So, what do we do now? I spoke with several of you this morning, some expressed fear, others wanted to buy more, others were happy to just let things play out. With the caveat that nothing here is investment advice, we are sticking with our strategies and not making any changes to our portfolios. In the long run these short-term drops don’t really matter. However, what we do for us and for our clients might not be the best course of action for you. It all depends on your goals, personality, situation in life, portfolio composition, etc. In the end you need to do what will minimize your regret. The reality is that no one knows what will happen. We don’t know if Putin will wake up tomorrow and decide that this is enough and stop the invasion, or if he will decide he wants more and invade another country. We don’t know how the markets will react to any of those scenarios either. So, will you feel worse if you sell and markets rebound or if you don’t sell and markets fall?


If you are unsure what to do, then think of how you felt this morning and how you feel now. This morning S&P was down 2.63% and Nasdaq down 3.28%, now they are up 0.61% and 2.35% respectively (yes, markets have moved as we write this). Are you glad you didn’t sell? Are you thinking that this rally is an opportunity to get out before things turn back down? Think of the different scenarios, think what you will regret most, and finally put this in perspective. We are investors for the long term, in 5 or 10 years you probably will not remember this day, and if you do, you probably will barely be able to point it out in a chart.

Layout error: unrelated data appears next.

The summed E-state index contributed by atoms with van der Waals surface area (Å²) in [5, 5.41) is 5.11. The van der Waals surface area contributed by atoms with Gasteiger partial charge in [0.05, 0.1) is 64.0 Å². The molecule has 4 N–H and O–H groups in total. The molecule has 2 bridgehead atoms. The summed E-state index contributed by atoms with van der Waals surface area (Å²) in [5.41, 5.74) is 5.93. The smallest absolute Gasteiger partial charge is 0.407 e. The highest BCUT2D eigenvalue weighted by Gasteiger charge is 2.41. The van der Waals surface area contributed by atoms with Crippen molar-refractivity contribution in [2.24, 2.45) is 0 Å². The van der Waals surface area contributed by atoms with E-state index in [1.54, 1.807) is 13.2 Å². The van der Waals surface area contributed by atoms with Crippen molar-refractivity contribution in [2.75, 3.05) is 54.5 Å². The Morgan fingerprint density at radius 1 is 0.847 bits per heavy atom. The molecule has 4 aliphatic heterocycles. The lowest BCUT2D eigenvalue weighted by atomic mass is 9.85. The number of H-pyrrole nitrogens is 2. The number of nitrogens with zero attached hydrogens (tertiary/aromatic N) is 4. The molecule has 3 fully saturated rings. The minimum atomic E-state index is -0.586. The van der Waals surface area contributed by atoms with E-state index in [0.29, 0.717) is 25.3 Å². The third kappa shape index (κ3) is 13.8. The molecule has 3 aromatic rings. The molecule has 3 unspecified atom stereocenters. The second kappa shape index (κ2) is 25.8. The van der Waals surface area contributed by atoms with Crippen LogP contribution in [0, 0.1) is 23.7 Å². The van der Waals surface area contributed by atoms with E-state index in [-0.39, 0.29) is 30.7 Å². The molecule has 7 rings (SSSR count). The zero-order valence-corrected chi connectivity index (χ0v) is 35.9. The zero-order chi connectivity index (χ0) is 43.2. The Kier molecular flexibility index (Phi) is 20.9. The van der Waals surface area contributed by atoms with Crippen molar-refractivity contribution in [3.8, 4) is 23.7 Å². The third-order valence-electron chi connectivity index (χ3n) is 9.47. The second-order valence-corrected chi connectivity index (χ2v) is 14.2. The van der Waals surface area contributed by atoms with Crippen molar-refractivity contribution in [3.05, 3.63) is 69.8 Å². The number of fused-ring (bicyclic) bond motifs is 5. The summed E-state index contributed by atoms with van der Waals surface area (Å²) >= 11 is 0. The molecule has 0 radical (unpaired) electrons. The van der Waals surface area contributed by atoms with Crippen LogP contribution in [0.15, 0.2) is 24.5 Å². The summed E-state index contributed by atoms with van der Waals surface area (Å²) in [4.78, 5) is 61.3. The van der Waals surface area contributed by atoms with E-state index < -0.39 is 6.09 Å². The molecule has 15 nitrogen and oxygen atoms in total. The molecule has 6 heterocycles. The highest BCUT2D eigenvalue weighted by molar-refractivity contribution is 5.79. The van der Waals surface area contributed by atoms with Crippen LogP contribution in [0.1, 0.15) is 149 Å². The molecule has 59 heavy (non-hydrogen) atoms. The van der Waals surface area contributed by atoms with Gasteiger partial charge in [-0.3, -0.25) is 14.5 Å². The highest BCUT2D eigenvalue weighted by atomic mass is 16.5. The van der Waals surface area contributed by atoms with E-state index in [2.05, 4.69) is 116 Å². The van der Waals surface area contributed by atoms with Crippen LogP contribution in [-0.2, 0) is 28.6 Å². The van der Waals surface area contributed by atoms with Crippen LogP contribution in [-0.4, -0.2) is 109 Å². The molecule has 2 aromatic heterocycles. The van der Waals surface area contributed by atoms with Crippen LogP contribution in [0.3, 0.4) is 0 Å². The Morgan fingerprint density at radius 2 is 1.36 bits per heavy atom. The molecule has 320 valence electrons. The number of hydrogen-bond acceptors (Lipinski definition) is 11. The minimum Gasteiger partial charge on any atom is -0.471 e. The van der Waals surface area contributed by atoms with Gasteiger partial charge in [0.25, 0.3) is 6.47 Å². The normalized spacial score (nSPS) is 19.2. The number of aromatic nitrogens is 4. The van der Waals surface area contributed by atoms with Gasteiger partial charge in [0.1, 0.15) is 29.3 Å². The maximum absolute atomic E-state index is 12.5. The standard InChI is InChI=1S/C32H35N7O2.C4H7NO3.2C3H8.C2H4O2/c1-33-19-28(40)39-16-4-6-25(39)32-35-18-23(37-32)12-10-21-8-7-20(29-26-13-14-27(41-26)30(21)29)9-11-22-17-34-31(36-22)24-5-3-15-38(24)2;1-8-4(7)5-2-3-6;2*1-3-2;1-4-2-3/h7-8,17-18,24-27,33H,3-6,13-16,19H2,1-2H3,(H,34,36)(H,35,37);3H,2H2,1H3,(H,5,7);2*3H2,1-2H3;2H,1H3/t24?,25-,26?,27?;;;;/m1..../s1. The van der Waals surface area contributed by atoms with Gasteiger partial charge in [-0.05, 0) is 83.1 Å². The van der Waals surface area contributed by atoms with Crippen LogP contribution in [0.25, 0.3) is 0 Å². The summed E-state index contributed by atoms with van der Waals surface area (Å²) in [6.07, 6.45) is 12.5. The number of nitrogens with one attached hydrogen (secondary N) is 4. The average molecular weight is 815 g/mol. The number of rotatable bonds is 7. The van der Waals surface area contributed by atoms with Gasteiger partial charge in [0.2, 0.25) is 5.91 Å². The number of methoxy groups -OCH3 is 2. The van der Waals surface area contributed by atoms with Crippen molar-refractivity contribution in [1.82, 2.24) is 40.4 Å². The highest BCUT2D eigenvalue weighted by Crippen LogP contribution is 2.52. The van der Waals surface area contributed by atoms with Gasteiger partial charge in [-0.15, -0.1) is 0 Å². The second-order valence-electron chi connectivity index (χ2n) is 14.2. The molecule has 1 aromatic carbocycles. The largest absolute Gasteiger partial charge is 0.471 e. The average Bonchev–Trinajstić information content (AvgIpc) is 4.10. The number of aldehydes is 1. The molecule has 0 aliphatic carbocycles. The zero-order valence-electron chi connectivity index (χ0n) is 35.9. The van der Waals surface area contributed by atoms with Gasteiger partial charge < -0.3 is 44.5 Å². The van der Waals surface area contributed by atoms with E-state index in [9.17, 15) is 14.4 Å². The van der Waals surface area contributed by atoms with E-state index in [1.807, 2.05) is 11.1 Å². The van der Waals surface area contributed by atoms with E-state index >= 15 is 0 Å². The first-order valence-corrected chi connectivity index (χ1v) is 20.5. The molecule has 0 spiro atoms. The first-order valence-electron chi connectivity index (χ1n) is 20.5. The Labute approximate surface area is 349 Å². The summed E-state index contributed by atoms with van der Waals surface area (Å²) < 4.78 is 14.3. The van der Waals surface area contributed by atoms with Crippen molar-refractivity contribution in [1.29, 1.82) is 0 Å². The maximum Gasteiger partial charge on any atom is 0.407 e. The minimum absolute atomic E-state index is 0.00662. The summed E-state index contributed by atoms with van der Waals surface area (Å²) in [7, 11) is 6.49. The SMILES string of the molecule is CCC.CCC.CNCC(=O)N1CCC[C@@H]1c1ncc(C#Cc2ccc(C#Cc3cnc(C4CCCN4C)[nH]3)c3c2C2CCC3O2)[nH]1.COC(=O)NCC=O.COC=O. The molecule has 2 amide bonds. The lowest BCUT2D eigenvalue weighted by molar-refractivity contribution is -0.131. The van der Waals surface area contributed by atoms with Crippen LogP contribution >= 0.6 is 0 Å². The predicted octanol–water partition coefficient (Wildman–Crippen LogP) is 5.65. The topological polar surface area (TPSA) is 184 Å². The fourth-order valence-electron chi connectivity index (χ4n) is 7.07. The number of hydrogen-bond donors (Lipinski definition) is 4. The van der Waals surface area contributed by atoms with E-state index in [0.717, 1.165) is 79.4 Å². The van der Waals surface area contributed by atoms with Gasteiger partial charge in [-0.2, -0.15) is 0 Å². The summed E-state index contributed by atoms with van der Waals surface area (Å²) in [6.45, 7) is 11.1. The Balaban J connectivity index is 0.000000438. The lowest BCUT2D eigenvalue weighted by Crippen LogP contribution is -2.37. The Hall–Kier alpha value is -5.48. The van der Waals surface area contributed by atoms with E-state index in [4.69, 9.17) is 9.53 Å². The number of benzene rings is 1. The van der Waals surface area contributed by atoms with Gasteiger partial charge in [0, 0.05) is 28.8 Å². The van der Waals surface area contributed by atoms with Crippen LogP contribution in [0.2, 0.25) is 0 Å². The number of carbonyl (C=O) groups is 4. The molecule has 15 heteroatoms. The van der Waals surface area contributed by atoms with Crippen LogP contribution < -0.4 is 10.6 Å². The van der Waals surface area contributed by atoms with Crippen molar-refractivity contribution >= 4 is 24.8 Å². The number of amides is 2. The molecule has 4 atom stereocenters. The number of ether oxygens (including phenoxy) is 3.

And for all of you thinking, well this could never happen in my home country, then we urge you to read this. You’re probably right that an invasion is much less likely in your country, but other scenarios might lead to the same result for your portfolio. Especially in smaller economies like where we writing this form today (Costa Rica).


What Canada Means for Crypto


Canada has been roiled by anti-vaccine protesters and the government has invoked emergency powers designed to clear the protesters. As part of these emergency powers the government has asked banks to freeze around $6.1 million in accounts related to the protestors. They have also stopped around $3 million that was sent through payment processors from people who were supporting the protests. They have also determined 253 Bitcoin addresses that were used in connection with these protests.


This is a clear example that might be used by crypto enthusiasts to claim about why we need cryptocurrencies, to avoid government overreach. Even if you think the Canadian government is abusing their powers, crypto currencies are not the answer. Imagine you have your bank accounts frozen for doing some crime, but you have millions of dollars in Bitcoin. What do you do? How do you spend this Bitcoin? You cannot sell it on an exchange because your accounts are frozen. You cannot go to a store to buy anything. You would need to find another individual who would be willing to give you cash in exchange for Bitcoin (and they would need to be willing to bear the risk of transacting with someone who has had their accounts frozen). If you want to avoid government overreach you are better off holding cash than a crypto currency.